And by relatively any measure, what has happened next is KCHUNG 1630 AM, broadcasting out of Chinatown. Mainly artist run, with segments and shows hosted by Laura Owens, Brendan Fowler, Fiona Connor, Simon Leung, A.L. Steiner, and many more during the last two years, KCHUNG has become an outlet for art and experimentation on the airwaves in myriad forms; in a way not unlike Close Radio, its programs suggest the portrait of a vivacious community of artists currently working in Los Angeles, which the station is a product of.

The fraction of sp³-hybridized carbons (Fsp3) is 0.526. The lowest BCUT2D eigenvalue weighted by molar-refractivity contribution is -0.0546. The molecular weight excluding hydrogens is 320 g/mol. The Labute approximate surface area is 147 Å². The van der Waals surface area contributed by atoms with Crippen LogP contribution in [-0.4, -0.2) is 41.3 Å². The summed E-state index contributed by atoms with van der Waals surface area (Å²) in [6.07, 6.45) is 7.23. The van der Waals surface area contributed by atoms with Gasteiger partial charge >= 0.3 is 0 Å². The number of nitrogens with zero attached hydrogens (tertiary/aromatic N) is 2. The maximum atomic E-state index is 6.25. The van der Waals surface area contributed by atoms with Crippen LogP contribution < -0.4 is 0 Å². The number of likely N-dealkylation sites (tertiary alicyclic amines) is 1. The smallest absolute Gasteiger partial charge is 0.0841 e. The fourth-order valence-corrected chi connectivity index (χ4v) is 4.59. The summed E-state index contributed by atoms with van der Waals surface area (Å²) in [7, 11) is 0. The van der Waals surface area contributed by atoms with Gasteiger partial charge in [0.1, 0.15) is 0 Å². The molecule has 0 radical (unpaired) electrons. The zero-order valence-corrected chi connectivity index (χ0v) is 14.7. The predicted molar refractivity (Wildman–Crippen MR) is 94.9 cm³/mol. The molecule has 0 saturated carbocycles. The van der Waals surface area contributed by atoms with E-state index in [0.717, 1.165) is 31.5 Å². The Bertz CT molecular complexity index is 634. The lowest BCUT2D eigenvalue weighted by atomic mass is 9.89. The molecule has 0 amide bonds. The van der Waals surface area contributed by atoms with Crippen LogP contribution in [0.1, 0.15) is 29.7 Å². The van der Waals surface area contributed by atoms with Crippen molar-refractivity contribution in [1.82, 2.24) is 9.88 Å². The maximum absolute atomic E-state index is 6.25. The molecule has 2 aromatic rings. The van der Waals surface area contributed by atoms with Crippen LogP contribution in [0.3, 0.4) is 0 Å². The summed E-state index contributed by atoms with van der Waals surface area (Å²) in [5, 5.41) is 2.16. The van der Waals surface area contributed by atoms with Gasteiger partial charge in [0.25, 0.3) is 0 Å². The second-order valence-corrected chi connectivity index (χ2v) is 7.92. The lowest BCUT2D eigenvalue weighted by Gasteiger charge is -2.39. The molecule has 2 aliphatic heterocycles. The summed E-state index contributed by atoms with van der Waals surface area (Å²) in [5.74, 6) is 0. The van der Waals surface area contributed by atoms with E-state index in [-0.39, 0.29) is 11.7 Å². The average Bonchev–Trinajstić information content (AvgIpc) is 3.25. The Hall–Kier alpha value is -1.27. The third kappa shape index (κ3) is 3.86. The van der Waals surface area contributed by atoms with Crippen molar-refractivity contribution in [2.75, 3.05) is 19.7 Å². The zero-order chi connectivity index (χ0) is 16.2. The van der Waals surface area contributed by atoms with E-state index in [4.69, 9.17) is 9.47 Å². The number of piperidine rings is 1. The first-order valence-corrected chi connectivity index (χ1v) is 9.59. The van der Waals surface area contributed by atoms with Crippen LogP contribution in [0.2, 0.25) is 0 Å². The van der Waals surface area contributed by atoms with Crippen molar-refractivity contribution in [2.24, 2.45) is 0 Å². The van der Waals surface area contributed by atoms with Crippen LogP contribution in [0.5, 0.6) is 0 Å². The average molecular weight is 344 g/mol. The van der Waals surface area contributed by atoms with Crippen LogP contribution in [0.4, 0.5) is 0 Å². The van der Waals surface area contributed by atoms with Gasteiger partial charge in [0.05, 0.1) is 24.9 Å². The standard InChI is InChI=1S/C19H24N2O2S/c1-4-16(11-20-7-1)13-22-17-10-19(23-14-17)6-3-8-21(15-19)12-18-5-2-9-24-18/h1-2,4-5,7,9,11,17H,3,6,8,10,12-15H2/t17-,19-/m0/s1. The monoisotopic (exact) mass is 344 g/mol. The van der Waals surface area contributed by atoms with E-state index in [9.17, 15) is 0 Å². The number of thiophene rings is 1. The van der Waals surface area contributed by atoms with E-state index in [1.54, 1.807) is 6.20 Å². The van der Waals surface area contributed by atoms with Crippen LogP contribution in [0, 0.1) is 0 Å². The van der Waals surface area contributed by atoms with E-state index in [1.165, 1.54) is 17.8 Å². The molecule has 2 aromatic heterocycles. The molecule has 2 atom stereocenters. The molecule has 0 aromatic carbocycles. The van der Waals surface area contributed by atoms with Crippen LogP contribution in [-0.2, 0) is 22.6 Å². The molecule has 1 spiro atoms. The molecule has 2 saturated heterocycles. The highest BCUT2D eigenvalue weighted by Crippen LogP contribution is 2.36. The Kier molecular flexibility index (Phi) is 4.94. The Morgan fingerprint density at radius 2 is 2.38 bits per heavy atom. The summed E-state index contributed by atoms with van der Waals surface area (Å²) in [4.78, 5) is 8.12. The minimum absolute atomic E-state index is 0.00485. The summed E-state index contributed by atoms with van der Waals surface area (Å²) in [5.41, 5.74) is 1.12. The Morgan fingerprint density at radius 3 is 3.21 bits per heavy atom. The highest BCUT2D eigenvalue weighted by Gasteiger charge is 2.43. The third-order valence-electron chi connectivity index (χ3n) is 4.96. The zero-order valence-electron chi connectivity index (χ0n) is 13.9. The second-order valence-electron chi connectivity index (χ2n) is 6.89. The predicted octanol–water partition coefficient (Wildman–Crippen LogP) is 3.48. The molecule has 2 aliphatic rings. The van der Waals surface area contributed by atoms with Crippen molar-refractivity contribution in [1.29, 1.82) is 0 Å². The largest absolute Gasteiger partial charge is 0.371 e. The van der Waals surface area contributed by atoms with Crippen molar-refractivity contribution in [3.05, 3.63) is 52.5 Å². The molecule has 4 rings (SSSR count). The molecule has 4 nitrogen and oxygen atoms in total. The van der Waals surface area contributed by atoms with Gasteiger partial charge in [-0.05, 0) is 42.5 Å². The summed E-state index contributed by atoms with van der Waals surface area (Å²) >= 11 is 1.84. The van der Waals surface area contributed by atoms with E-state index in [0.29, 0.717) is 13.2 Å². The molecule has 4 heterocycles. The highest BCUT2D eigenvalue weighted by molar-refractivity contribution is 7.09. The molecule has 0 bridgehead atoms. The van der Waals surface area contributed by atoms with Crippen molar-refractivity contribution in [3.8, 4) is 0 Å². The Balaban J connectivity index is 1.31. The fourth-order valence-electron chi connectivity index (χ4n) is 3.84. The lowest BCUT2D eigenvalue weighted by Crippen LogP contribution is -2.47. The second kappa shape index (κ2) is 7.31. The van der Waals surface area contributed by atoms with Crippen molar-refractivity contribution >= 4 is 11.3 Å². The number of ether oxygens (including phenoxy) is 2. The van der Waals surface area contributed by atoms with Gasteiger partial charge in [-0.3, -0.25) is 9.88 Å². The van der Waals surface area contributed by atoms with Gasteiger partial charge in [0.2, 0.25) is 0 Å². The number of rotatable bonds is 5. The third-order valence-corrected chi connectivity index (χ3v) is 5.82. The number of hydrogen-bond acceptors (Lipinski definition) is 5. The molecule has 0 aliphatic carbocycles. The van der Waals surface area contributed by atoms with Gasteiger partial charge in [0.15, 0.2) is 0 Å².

That KCHUNG lacks KPFK’s wide-range antenna on the top of Mt. Wilson allows it even more freedom, if a fraction of the listeners Close Radio had. And although there’s something poetic and conceptually compelling about the idea of hyperlocalized radio, the reason for this was mostly logistical. Solomon Bothwell, one of KCHUNG’s founders (the others are Harsh Patel and Luke Fischbeck), had been inspired to start his own station, and with experience in college radio, some research into the FCC’s provision for unlicensed operators, and an autodidact’s approach to the technology, he did. KCHUNG began broadcasting live in summer 2011 at different nomadic events around Los Angeles—at places such as LACMA, The Smell, and Ooga Booga—with a hand-rigged portable antenna, the signal reaching only those who were also in attendance in the building or on the same floor. Soon afterward, Bothwell set up a low-powered transmitter in the basement of the Public School in Chinatown. With an antenna nearby atop Fischbeck’s studio, the station’s signal reached only about the 500-foot length of Chung King Road.